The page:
Rozzi and Associates


My candid thoughts about teams and leadership. 

I Never Finish Anythi


I recently I came across this folder that I have kept for year. No, that is not a typo. It didn’t finish the word “anything.” It caused me to consider if it applied to me and my organization.

In successful organizations, there are starters, finishers and steady plodders. Starters are those individuals who are very comfortable with change, looking for the next innovation, and willing to take a risk. Starters would probably own that folder I saw. They have a tendency to be the person in our shop that is characterized by not finishing things. They may even say, “close enough, let’s move on.”

Finishers, however, are those individuals who do not quit until everything on the current project is done. They stay behind to make sure everything on the list of things to do is complete and there is not one thing out of place. They are not always comfortable with change and are very satisfied when things are running smoothly. They may be the person in your office that is characterized by never starting a project on time. You may have heard them say, “I will get to it when I am done.”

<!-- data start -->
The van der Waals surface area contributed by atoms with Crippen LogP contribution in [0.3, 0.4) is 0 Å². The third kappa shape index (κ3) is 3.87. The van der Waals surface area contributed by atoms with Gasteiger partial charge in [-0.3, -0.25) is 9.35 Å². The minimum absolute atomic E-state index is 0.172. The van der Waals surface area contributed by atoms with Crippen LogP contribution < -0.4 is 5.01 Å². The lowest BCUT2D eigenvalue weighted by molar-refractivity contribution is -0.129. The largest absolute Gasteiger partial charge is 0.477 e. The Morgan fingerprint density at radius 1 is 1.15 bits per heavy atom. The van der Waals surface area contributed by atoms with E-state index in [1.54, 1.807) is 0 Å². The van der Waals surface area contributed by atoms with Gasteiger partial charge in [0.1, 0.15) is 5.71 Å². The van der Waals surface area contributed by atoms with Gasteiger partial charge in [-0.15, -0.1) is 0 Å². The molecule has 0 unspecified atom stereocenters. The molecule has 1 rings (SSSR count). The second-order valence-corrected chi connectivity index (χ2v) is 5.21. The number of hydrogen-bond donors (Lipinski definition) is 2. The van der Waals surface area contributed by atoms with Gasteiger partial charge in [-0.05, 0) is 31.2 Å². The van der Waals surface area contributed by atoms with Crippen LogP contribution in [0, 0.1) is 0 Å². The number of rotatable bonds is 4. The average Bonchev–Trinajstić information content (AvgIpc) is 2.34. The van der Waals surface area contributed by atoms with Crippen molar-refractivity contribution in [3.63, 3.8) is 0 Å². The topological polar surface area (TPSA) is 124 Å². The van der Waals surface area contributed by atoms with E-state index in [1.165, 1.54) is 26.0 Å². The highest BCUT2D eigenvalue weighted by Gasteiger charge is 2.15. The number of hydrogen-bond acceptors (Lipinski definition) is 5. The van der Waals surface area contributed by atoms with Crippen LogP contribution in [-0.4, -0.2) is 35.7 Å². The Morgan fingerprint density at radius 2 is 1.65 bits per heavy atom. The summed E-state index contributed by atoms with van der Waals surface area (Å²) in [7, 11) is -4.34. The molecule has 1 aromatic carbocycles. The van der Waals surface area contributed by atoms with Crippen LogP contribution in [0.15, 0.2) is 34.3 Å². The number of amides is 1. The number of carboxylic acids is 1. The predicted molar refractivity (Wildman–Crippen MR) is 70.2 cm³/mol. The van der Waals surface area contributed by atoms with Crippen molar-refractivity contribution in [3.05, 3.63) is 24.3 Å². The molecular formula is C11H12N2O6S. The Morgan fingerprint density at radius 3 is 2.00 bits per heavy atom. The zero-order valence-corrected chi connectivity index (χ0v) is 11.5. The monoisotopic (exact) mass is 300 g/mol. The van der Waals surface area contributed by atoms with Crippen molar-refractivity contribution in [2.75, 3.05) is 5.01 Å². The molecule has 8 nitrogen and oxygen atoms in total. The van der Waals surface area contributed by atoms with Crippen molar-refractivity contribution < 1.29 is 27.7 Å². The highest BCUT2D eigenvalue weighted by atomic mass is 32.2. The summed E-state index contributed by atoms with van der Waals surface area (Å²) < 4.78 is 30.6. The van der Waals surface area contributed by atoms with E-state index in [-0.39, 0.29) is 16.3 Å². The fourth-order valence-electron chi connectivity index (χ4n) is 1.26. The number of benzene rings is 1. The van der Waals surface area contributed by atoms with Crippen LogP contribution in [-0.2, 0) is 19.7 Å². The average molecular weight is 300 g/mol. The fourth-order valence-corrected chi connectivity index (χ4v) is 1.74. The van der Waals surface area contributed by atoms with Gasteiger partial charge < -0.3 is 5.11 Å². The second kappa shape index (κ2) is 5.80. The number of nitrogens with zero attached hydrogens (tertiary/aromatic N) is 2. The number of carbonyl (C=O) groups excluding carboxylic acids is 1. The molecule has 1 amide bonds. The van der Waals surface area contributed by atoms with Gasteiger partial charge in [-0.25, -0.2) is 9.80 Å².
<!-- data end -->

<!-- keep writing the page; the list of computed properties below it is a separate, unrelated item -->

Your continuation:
Steady plodders, they are a combo of the starters and finishers. They start a project and keep working and keep working and keep working until it is completely finished. They easily transition to the next project and work on it until the end. They don’t have an energy burst at the beginning like the Starters or one at the end like the Finishers. They are your co-workers who never get excited about anything, yet never get worried or frustrated by the mundane. They are the one at the last staff meeting that said, “let’s keep on going, we will get there.” 

Organizations need all three types of people: starters, finishers and steady plodders. Each individual has an important role to play in an organization. The key is for leadership to determine what the best mix is for your organization. Take a step back today and consider what mix your organization needs. What do you see?